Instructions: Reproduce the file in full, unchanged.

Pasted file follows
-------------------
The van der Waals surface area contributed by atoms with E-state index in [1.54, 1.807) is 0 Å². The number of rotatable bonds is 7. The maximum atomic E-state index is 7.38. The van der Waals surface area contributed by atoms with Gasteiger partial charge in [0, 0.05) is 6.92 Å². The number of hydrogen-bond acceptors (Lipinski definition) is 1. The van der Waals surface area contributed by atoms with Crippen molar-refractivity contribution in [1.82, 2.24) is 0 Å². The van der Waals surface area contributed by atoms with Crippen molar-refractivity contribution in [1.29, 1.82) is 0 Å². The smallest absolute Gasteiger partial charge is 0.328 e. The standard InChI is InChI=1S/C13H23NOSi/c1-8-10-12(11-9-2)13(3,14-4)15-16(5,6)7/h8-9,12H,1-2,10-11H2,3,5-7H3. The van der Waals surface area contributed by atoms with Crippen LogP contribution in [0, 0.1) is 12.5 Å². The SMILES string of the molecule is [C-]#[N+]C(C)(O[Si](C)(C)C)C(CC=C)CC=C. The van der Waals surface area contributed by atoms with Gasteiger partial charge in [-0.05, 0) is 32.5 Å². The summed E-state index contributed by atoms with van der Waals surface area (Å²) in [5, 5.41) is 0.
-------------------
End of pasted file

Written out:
The van der Waals surface area contributed by atoms with E-state index in [1.54, 1.807) is 0 Å². The number of rotatable bonds is 7. The maximum atomic E-state index is 7.38. The van der Waals surface area contributed by atoms with Gasteiger partial charge in [0, 0.05) is 6.92 Å². The number of hydrogen-bond acceptors (Lipinski definition) is 1. The van der Waals surface area contributed by atoms with Crippen molar-refractivity contribution in [1.82, 2.24) is 0 Å². The van der Waals surface area contributed by atoms with Crippen molar-refractivity contribution in [1.29, 1.82) is 0 Å². The smallest absolute Gasteiger partial charge is 0.328 e. The standard InChI is InChI=1S/C13H23NOSi/c1-8-10-12(11-9-2)13(3,14-4)15-16(5,6)7/h8-9,12H,1-2,10-11H2,3,5-7H3. The van der Waals surface area contributed by atoms with Crippen LogP contribution in [0, 0.1) is 12.5 Å². The SMILES string of the molecule is [C-]#[N+]C(C)(O[Si](C)(C)C)C(CC=C)CC=C. The van der Waals surface area contributed by atoms with Gasteiger partial charge in [-0.05, 0) is 32.5 Å². The summed E-state index contributed by atoms with van der Waals surface area (Å²) in [5, 5.41) is 0.